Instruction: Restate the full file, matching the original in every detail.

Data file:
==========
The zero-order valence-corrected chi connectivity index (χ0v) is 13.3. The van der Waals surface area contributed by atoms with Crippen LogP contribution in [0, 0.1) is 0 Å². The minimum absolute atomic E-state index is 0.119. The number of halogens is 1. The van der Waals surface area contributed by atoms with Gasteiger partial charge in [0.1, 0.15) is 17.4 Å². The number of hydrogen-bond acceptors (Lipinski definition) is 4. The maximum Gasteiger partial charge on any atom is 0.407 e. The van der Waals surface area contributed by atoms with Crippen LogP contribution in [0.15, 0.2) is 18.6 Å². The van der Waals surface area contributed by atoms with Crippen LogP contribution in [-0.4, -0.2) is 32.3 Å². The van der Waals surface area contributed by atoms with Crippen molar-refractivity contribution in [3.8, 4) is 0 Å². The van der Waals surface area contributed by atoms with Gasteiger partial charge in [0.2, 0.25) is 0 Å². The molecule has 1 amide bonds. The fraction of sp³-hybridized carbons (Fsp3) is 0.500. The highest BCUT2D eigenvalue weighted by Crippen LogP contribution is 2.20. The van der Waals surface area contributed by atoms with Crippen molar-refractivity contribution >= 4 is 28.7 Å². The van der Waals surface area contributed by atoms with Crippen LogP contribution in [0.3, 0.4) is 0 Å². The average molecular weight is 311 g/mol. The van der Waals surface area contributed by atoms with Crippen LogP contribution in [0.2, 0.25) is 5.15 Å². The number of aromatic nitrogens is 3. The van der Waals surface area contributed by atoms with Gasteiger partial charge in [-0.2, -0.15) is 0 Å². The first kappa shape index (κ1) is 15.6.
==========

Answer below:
The zero-order valence-corrected chi connectivity index (χ0v) is 13.3. The van der Waals surface area contributed by atoms with Crippen LogP contribution in [0, 0.1) is 0 Å². The minimum absolute atomic E-state index is 0.119. The number of halogens is 1. The van der Waals surface area contributed by atoms with Gasteiger partial charge in [0.1, 0.15) is 17.4 Å². The number of hydrogen-bond acceptors (Lipinski definition) is 4. The maximum Gasteiger partial charge on any atom is 0.407 e. The van der Waals surface area contributed by atoms with Crippen LogP contribution in [0.15, 0.2) is 18.6 Å². The van der Waals surface area contributed by atoms with Crippen LogP contribution in [-0.4, -0.2) is 32.3 Å². The van der Waals surface area contributed by atoms with Crippen molar-refractivity contribution in [3.8, 4) is 0 Å². The van der Waals surface area contributed by atoms with Gasteiger partial charge in [0.2, 0.25) is 0 Å². The molecule has 1 amide bonds. The fraction of sp³-hybridized carbons (Fsp3) is 0.500. The highest BCUT2D eigenvalue weighted by Crippen LogP contribution is 2.20. The van der Waals surface area contributed by atoms with Crippen molar-refractivity contribution >= 4 is 28.7 Å². The van der Waals surface area contributed by atoms with Crippen LogP contribution in [0.3, 0.4) is 0 Å². The average molecular weight is 311 g/mol. The van der Waals surface area contributed by atoms with Crippen LogP contribution in [0.2, 0.25) is 5.15 Å². The number of aromatic nitrogens is 3. The van der Waals surface area contributed by atoms with Gasteiger partial charge in [-0.2, -0.15) is 0 Å². The first kappa shape index (κ1) is 15.6.